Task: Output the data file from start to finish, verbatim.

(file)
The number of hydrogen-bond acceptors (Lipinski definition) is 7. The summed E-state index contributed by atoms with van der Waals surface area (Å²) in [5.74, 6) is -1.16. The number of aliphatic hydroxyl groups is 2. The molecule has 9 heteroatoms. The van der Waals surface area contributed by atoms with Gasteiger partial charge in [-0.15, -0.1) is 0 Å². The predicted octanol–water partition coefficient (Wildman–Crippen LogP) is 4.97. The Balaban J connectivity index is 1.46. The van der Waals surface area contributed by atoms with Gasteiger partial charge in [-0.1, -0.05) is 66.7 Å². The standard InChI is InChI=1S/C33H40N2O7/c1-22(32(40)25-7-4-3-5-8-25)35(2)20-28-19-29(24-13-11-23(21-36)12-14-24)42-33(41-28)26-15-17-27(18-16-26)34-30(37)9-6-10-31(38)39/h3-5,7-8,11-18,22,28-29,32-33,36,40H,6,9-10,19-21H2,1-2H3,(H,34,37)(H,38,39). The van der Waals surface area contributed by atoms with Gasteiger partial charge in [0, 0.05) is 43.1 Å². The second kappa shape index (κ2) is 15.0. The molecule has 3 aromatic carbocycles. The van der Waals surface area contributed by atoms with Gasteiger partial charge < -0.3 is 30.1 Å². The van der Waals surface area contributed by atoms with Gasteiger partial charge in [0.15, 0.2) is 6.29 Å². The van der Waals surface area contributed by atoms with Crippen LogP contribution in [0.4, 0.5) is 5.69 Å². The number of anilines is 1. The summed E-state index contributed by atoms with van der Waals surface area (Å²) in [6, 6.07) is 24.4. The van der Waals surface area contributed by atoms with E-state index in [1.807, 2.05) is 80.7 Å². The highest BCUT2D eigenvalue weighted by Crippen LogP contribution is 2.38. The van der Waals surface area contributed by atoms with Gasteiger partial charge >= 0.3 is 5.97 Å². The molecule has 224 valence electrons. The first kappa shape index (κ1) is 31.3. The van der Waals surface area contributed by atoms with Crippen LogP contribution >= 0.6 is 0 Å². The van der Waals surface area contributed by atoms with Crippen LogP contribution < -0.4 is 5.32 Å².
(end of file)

The number of hydrogen-bond acceptors (Lipinski definition) is 7. The summed E-state index contributed by atoms with van der Waals surface area (Å²) in [5.74, 6) is -1.16. The number of aliphatic hydroxyl groups is 2. The molecule has 9 heteroatoms. The van der Waals surface area contributed by atoms with Gasteiger partial charge in [-0.15, -0.1) is 0 Å². The predicted octanol–water partition coefficient (Wildman–Crippen LogP) is 4.97. The Balaban J connectivity index is 1.46. The van der Waals surface area contributed by atoms with Gasteiger partial charge in [-0.1, -0.05) is 66.7 Å². The standard InChI is InChI=1S/C33H40N2O7/c1-22(32(40)25-7-4-3-5-8-25)35(2)20-28-19-29(24-13-11-23(21-36)12-14-24)42-33(41-28)26-15-17-27(18-16-26)34-30(37)9-6-10-31(38)39/h3-5,7-8,11-18,22,28-29,32-33,36,40H,6,9-10,19-21H2,1-2H3,(H,34,37)(H,38,39). The van der Waals surface area contributed by atoms with Gasteiger partial charge in [0, 0.05) is 43.1 Å². The second kappa shape index (κ2) is 15.0. The molecule has 3 aromatic carbocycles. The van der Waals surface area contributed by atoms with Gasteiger partial charge < -0.3 is 30.1 Å². The van der Waals surface area contributed by atoms with Gasteiger partial charge in [0.15, 0.2) is 6.29 Å². The van der Waals surface area contributed by atoms with Crippen LogP contribution in [0.4, 0.5) is 5.69 Å². The number of anilines is 1. The summed E-state index contributed by atoms with van der Waals surface area (Å²) in [6, 6.07) is 24.4. The van der Waals surface area contributed by atoms with E-state index in [1.807, 2.05) is 80.7 Å². The highest BCUT2D eigenvalue weighted by Crippen LogP contribution is 2.38. The van der Waals surface area contributed by atoms with Gasteiger partial charge >= 0.3 is 5.97 Å². The molecule has 224 valence electrons. The first kappa shape index (κ1) is 31.3. The van der Waals surface area contributed by atoms with Crippen LogP contribution >= 0.6 is 0 Å². The van der Waals surface area contributed by atoms with Crippen LogP contribution < -0.4 is 5.32 Å².